% Moisture =[(initial wt. - final wt.) / initial wt] X 100

Water activity (Aw)

The water activity for the samples was measured following ASTA 6.0 method using Aqua lab 4TE (Aqua lab by Decagon – Decagon Devices Inc., Pullman, WA, (www.decagon.com) [17]. The samples were measured before and during storage similar to other analyses mentioned earlier. The average of duplicate readings was used for each sample in each condition at each time point.

Extractable color

Extractable color was determined following ASTA 20.1, which is widely used by the spice industry for evaluation of color [18]. ~0.1 g was weighed and placed in an amber colored 100 ml volumetric flask and the volume was made up with acetone. The samples were left in the dark at room temperature for 16 h for color extraction and absorbance was measured using a spectrophotometer (Shimadzu Spectrophotometer UV – 1800, Kyoto, Japan, at 460 nm wavelength using the solvent acetone as blank. The results were reported in ASTA units following the procedure. The samples were analyzed before and during storage at regular time intervals as mentioned earlier. The average of duplicate readings was used for each sample in each condition at each time point.

ASTA Extractable Color = Absorbance at 460 nm X 16.4/ Sample weight (g)

Surface color or visual color

Surface color was determined using HunterLab (HunterLab – LabScan XE, Hunter Associates Laboratory Inc., Reston, VA, www.hunterlab.com), which includes lightness and chroma saturation. The samples were measured before and during storage, similar to extractable color as mentioned earlier. The Hunter L, a, b color space is a 3 dimensional rectangular color space based on the opponent - colors theory [19]. For the L value which is “L “(Lightness) axis, 0 value is black and 100 is regarded as white.

Similarly for “a” (red-green) axis, positive values are red, negative values are green and 0 is neutral. And for “b” (blue-yellow) axis, positive values are yellow, negative values are blue and 0 is neutral. Change in color over time was calculated as Delta E (Δ E), where “Δ E” was the total color difference and was used to compare any change in color over time. The average of duplicate readings was used for each sample in each condition at each time point.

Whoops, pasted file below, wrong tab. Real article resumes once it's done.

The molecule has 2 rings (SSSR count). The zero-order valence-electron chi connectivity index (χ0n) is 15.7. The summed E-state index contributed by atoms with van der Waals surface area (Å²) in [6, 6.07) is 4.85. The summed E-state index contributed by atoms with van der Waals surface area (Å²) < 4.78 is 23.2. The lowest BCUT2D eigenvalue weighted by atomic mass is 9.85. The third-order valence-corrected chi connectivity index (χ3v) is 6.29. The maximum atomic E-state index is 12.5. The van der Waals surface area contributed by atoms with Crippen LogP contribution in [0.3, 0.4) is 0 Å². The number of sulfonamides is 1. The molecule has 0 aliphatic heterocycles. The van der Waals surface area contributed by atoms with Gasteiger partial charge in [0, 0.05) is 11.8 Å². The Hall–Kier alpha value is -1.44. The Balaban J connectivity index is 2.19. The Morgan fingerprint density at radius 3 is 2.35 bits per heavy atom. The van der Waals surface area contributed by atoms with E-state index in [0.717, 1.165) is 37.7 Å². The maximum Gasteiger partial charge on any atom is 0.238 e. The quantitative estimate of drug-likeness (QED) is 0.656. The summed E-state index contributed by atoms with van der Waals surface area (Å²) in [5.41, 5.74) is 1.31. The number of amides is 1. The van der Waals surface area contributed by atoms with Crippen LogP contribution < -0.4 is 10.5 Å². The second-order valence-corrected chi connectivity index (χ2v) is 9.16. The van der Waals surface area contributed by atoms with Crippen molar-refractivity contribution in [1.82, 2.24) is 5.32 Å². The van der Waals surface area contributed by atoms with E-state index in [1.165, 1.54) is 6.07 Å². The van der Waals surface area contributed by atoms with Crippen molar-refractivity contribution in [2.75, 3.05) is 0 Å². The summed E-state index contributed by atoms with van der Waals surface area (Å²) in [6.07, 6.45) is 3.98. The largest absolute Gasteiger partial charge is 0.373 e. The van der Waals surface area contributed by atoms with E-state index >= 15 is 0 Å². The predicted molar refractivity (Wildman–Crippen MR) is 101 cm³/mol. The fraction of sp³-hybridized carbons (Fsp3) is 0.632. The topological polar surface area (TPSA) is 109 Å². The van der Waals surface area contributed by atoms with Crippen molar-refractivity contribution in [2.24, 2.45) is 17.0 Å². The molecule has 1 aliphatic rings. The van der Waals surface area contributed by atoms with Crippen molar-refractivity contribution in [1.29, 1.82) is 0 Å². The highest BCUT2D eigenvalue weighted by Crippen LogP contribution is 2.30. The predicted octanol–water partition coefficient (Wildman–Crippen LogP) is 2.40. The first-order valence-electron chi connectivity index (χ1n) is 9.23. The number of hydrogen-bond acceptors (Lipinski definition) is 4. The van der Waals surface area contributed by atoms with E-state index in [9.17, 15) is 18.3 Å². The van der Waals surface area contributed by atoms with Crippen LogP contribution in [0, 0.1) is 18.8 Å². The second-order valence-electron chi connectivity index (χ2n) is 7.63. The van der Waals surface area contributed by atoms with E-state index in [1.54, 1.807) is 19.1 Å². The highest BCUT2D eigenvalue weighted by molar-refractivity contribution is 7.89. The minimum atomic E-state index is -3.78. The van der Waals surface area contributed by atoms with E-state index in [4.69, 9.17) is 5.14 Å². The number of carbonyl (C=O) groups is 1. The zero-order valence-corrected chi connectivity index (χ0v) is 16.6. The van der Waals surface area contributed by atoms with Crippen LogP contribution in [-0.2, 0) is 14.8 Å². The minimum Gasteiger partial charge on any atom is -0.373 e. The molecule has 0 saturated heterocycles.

image

Where Li, ai and bi were the initial (Day “0” values – before storage) hunter readings for L, a and b

Lf , af and bf were the readings obtained each time the samples were analyzed.

Several other color parameters such as L X a values for color intensity, hue angle (tan-1 b/a) and PACI (paprika color index ie. (1000 * a*)/(L* + hue angle h) were also calculated and used in In our study we used L and a values instead of L* and a*.

Statistical analysis

The elevated and room temperature storage data was analyzed per product category (paprika, chili pepper, chili powder) in Microsoft Excel using Welch’s two sample t-test with unequal variances to analyze difference of the population means between week 0 and week 24 data, to determine significant differences at 95% confidence interval (p<0.05, 2-tailed). The data was further analyzed for calculating correlation coefficients (Pearson’s r) between various analytical parameters. Finally, the data was also analyzed to calculate rate constants for extractable color (ASTA) and Hunter values (L X a) for elevated and room temperature conditions, using first order reaction kinetics equation.

Results and Discussion

Refrigerated and freezer conditions

The results of our study indicated that there was minimal change observed in extractable color (ASTA) and Hunter L, a, b values in all the samples, when stored under refrigerated and freezer conditions for 6 months. Only paprika sample 6 (no ethoxyquin and high ASTA) showed ~ 30% loss in extractable color in refrigerated conditions. All other samples had <5% loss in extractable color and surface color (L × a) in refrigerated and freezer storage conditions. Overall, there was a slight decrease in moisture content and no major change in water activity in all samples stored in refrigerated and freezer conditions. The relative humidity (% RH) of refrigerator and freezer were 55% and 45% respectively and hence there was minimal absorption or desorption of water vapor in these conditions, resulting in stable moisture and water activity results.

Researchers suggest that a sharp change in the rate of color loss is observed at 15°C: the value Q10 (°C) changes from 1.62 to 2.82 when the temperature rises above 15°C [20]. Other researchers also suggest that evolution of carotenoid content indicated that autoxidative reactions are minimal and that coloring capacity is maintained when paprika samples are stored under controlled storage (4°C and 70% RH) [21]. Studies have shown that the enzyme extracted carotenoid pigments from orange peel, sweet potato and carrot samples were first freeze dried and stored at different temperatures. These samples suffered minimal pigment loss at 4°C and maximum loss was observed at 40°C and freeze drying lowered pigment loss for all samples under all conditions [22]. Hence, all of our results and discussion in this section will mainly focus on changes in analytical parameters in elevated and room temperature storage.

Elevated and room temperature conditions

In general, there was an increase in moisture and water activity in all samples upon storage in elevated conditions (35°C, 80% RH). At room temperature (~22°C, 45% RH), all samples generally showed a decrease in moisture and water activity, mainly attributed to desorption of moisture from the products. Our main focus in the rest of the results section will be mainly on extractable color loss (ASTA) and surface color loss (Hunter).